Ken Raffa Shares His Passion for Working with People to Understand Insects as Agents of Change

Editor’s note: This is the third installment in the “Behind the Science” series by Laurel Haavik that peeks into the lives of scientists. See other posts in the series.

By Laurel Haavik

Ken Raffa has had a storied career. His research has made great strides in advancing current understanding of how insect populations can rapidly explode. His work has revealed fascinating specifics and generalities that take place between pine trees and bark beetles during a beetle outbreak. An army of beetles is needed to attack and kill a tree and the tree has two different lines of defense. If both are compromised, the beetles win; if the tree can combat the beetles, the tree wins. It turns out this binary outcome is decided by the number of beetles attacking the tree; if enough beetles arrive for the attack, the tree will surely lose the battle. There is more: the first line of tree defense not only kills beetles by drowning them in pine sap; it also interferes with communication among beetles by physically blocking transmission of a pheromone the beetles make that attracts more beetles, which prevents beetles from assembling the numbers (the army) needed to kill the tree (see these ground-breaking studies for more details: Ecol. Monogr. 53: 27-49; Amer. Nat. 129: 234-262; Oecologia 102: 285-295). Ken used these key findings along with insights from others’ work to put forth a sophisticated model that explains how insect-driven disturbances operate across the landscape (BioScience 58: 501-517).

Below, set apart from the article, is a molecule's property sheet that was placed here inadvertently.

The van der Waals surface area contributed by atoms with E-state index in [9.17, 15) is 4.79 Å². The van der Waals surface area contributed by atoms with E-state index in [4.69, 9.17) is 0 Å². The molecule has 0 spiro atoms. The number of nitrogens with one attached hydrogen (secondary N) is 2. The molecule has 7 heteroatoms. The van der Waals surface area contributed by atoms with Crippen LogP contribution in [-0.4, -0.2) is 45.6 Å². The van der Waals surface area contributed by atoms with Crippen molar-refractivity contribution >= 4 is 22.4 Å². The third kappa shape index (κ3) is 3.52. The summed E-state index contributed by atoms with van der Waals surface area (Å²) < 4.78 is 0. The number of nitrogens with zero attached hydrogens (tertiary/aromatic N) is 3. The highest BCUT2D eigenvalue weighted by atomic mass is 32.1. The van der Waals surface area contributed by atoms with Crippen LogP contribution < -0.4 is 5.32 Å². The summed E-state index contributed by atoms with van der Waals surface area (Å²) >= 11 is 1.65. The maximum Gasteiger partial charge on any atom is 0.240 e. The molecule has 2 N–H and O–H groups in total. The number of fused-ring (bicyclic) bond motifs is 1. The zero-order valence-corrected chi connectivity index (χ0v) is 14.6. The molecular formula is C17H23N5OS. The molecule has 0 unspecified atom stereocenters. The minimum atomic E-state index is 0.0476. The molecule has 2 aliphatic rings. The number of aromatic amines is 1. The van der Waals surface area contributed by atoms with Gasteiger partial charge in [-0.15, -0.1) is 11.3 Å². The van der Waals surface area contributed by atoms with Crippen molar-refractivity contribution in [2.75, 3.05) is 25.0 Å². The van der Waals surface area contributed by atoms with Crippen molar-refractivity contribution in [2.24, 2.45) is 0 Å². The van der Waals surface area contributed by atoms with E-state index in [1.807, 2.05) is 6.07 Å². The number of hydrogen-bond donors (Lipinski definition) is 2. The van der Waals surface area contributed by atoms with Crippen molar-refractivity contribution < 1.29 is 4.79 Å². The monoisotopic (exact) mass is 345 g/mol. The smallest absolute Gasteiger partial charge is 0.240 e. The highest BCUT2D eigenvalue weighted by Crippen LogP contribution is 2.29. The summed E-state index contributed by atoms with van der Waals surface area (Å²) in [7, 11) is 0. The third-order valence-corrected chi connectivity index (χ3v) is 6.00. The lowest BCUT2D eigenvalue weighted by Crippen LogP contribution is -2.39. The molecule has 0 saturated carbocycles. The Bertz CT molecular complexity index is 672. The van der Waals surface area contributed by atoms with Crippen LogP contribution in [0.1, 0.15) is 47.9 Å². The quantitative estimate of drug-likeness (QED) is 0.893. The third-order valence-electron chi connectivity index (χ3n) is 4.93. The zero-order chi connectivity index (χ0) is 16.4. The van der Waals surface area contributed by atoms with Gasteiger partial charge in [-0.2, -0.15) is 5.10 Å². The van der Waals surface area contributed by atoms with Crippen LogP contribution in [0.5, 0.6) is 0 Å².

Laurel Haavik

Throughout his career, Ken has won numerous awards (including the Entomological Society of America’s Founders Memorial Award in 2010), garnered over $9,000,000 in research grants, published over 250 papers in the primary literature, and trained 43 graduate students and postdocs, who have all gone on to be leaders in government, academia, and industry.